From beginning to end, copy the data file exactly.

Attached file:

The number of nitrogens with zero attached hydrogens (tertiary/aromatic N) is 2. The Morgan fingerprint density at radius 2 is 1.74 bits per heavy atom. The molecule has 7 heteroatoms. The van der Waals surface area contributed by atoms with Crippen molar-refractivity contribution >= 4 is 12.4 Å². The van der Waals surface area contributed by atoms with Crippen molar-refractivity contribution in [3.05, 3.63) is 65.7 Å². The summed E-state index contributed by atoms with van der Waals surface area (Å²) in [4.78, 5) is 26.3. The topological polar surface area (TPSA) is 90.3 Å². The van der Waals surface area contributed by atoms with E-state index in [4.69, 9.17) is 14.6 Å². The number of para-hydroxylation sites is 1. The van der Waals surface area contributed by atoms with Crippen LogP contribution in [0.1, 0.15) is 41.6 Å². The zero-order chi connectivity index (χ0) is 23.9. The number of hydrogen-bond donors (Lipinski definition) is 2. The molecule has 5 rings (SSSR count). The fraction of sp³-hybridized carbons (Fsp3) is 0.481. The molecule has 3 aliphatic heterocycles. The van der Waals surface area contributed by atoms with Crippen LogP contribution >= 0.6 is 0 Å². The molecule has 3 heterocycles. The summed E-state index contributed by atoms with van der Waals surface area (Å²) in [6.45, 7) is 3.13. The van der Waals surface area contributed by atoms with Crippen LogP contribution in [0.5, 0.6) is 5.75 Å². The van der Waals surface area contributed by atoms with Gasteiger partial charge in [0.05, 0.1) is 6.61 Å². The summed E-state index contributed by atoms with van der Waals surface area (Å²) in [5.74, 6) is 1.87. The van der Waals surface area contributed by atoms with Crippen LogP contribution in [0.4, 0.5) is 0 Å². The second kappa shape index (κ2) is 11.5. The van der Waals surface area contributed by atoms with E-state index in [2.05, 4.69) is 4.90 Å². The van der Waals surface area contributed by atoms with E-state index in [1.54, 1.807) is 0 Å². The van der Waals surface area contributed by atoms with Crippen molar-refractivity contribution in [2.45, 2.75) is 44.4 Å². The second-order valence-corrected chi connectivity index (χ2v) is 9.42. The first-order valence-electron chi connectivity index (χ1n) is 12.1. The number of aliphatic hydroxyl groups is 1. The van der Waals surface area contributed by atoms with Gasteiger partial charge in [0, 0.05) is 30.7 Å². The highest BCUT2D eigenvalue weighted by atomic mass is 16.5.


The number of nitrogens with zero attached hydrogens (tertiary/aromatic N) is 2. The Morgan fingerprint density at radius 2 is 1.74 bits per heavy atom. The molecule has 7 heteroatoms. The van der Waals surface area contributed by atoms with Crippen molar-refractivity contribution >= 4 is 12.4 Å². The van der Waals surface area contributed by atoms with Crippen molar-refractivity contribution in [3.05, 3.63) is 65.7 Å². The summed E-state index contributed by atoms with van der Waals surface area (Å²) in [4.78, 5) is 26.3. The topological polar surface area (TPSA) is 90.3 Å². The van der Waals surface area contributed by atoms with E-state index in [4.69, 9.17) is 14.6 Å². The number of para-hydroxylation sites is 1. The van der Waals surface area contributed by atoms with Crippen LogP contribution in [0.1, 0.15) is 41.6 Å². The zero-order chi connectivity index (χ0) is 23.9. The number of hydrogen-bond donors (Lipinski definition) is 2. The molecule has 5 rings (SSSR count). The fraction of sp³-hybridized carbons (Fsp3) is 0.481. The molecule has 3 aliphatic heterocycles. The van der Waals surface area contributed by atoms with Crippen LogP contribution >= 0.6 is 0 Å². The molecule has 3 heterocycles. The summed E-state index contributed by atoms with van der Waals surface area (Å²) in [6.45, 7) is 3.13. The van der Waals surface area contributed by atoms with Crippen LogP contribution in [0.5, 0.6) is 5.75 Å². The van der Waals surface area contributed by atoms with Gasteiger partial charge in [0.05, 0.1) is 6.61 Å². The summed E-state index contributed by atoms with van der Waals surface area (Å²) in [5.74, 6) is 1.87. The van der Waals surface area contributed by atoms with Crippen LogP contribution in [0.4, 0.5) is 0 Å². The second kappa shape index (κ2) is 11.5. The van der Waals surface area contributed by atoms with E-state index in [2.05, 4.69) is 4.90 Å². The van der Waals surface area contributed by atoms with E-state index in [1.54, 1.807) is 0 Å². The van der Waals surface area contributed by atoms with Crippen molar-refractivity contribution in [2.45, 2.75) is 44.4 Å². The second-order valence-corrected chi connectivity index (χ2v) is 9.42. The first-order valence-electron chi connectivity index (χ1n) is 12.1. The number of aliphatic hydroxyl groups is 1. The van der Waals surface area contributed by atoms with Gasteiger partial charge in [0, 0.05) is 30.7 Å². The highest BCUT2D eigenvalue weighted by atomic mass is 16.5.